Cruise Ship Crime - How to Avoid Being a Victim of Crime at Sea

Cruise Ship Crime - How to Avoid Being a Victim of Crime at Sea

October 12, 2010 – Jessica Gold

You may have heard some rumors about cruise ship crime and victims of crime on cruise ships - and like many cruise passengers, you may have dismissed the stories as unbelievable.

But you do need to believe it. Crime at sea IS a problem. It is not a myth!

Did you know, for example, that somewhere in the world there is at least one sexual incident involving unwilling cruise passengers every month, and that more than 30 passengers disappear overboard every year.

Did you know also that there is an organization called the International Cruise Victims Association (ICV) specifically set up to represent the victims of crime on cruise ships, their families and friends.

This is a very real problem.

The good news, however, is that by being aware of the problems, and by taking some sensible precautions, cruise passengers today can at least help to make sure that their cruise is safe and uneventful.

To avoid becoming a victim of crime on board a cruise ship - here are some handy snippets of advice - most of which are common sense. We just need to learn not to leave our common sense behind.

1: Be aware of your surroundings and don't be afraid to report anything that strikes you as suspicious to the cruise security officer. We are all encouraged to be vigilant when we travel, especially with the threat of terrorism looming ever large - this is just an extension of that thought.

2: Avoid areas of the ship that are deserted. If it feels unsafe - it probably is. And avoid deserted streets in ports of call that similarly feel unsafe.

3: Be sensible about alcohol and remember that consuming more drinks than you are used to inevitably leads to impaired judgment and a decreased awareness of your surroundings. This is just as true on shore as it is on board ship. There are plenty of opportunists just waiting to take advantage of unsuspecting and inebriated tourists.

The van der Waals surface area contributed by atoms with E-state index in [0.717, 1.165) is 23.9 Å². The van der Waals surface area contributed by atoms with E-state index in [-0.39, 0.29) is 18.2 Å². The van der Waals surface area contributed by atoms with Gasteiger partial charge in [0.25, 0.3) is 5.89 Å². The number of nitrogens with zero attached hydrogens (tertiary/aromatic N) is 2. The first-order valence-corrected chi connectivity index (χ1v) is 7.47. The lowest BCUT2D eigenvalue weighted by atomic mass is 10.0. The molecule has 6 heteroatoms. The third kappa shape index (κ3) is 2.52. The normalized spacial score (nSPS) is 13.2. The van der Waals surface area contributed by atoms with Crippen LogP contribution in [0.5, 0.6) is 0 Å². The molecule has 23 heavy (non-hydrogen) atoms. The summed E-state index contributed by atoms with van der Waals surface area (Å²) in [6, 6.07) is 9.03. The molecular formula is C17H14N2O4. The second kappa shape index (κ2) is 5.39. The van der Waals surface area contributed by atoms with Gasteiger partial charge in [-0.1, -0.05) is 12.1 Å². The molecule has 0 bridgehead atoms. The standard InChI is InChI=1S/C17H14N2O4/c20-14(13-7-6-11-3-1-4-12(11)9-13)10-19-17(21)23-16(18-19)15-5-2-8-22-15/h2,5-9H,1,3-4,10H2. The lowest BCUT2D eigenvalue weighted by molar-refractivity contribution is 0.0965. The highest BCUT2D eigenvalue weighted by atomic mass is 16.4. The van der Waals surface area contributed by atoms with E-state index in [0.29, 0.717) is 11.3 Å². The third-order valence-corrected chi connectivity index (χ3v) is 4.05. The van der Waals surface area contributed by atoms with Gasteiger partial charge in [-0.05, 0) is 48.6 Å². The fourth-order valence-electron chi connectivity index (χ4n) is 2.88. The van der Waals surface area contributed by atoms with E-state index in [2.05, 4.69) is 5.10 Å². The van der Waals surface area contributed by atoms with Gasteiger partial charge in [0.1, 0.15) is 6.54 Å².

4: Leave a breadcrumb trail - on board and at shore. No matter what you are doing on a cruise, make sure that someone, somewhere knows where you are at all times or knows at least where you are planning to be at any given time. Check in regularly with friends and family - even if this sounds restrictive.

5: Remember that the same rules of home security apply on a cruise. Just because your window now overlooks the Caribbean Sea it doesn't mean that you don't have to be vigilant about security. Keep your stateroom locked at all times, safeguard your key or cabin key card and make sure that valuables are safely locked away in the cabin safe.

6: Don't invite trouble by parading the streets of the port, or indeed the decks of a cruise ship, with too much jewelry on display. You may want to look your best, but the place for all your family heirlooms is not on a cruise. If you can't remove a diamond ring, turn it around so that the gem is hidden and it looks less expensive.

7: Avoid traveling with cash - and if you simply have to - make sure you have very little of it.

This is not meant to scare you, or make you wary about taking a cruise - it is just to remind you that the dangers on vacation are just as real as they are at home, and that by taking the same precautions you would at home will make sure you are as safe as can be.

Jessica Gold is a freelance travel writer publishing articles about travel destinations and advice on travel all over the world and is a contributor to several premier travel web sites such as Prow's Edge Cruise Magazine at and the Prow's Edge Cruise Magazine Blog at

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